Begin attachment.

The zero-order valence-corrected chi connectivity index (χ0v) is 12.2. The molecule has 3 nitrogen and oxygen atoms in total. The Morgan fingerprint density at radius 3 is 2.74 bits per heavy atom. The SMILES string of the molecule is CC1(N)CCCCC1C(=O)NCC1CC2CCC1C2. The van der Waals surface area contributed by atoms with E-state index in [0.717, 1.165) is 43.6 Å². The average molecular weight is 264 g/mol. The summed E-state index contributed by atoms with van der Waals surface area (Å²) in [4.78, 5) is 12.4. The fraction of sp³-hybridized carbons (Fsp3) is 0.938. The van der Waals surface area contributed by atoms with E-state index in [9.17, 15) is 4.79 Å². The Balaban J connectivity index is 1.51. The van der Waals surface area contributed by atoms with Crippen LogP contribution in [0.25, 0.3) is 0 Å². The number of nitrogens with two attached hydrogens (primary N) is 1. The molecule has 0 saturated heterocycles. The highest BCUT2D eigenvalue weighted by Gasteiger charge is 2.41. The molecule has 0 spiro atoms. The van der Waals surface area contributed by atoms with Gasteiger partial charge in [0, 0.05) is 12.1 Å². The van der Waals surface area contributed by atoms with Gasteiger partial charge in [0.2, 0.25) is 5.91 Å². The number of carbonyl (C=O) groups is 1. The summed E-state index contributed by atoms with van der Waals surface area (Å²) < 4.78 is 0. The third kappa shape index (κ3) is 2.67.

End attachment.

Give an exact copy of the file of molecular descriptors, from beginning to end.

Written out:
The zero-order valence-corrected chi connectivity index (χ0v) is 12.2. The molecule has 3 nitrogen and oxygen atoms in total. The Morgan fingerprint density at radius 3 is 2.74 bits per heavy atom. The SMILES string of the molecule is CC1(N)CCCCC1C(=O)NCC1CC2CCC1C2. The van der Waals surface area contributed by atoms with E-state index in [0.717, 1.165) is 43.6 Å². The average molecular weight is 264 g/mol. The summed E-state index contributed by atoms with van der Waals surface area (Å²) in [4.78, 5) is 12.4. The fraction of sp³-hybridized carbons (Fsp3) is 0.938. The van der Waals surface area contributed by atoms with E-state index in [9.17, 15) is 4.79 Å². The Balaban J connectivity index is 1.51. The van der Waals surface area contributed by atoms with Crippen LogP contribution in [0.25, 0.3) is 0 Å². The number of nitrogens with two attached hydrogens (primary N) is 1. The molecule has 0 saturated heterocycles. The highest BCUT2D eigenvalue weighted by Gasteiger charge is 2.41. The molecule has 0 spiro atoms. The van der Waals surface area contributed by atoms with Gasteiger partial charge in [0, 0.05) is 12.1 Å². The van der Waals surface area contributed by atoms with Gasteiger partial charge in [0.2, 0.25) is 5.91 Å². The number of carbonyl (C=O) groups is 1. The summed E-state index contributed by atoms with van der Waals surface area (Å²) < 4.78 is 0. The third kappa shape index (κ3) is 2.67.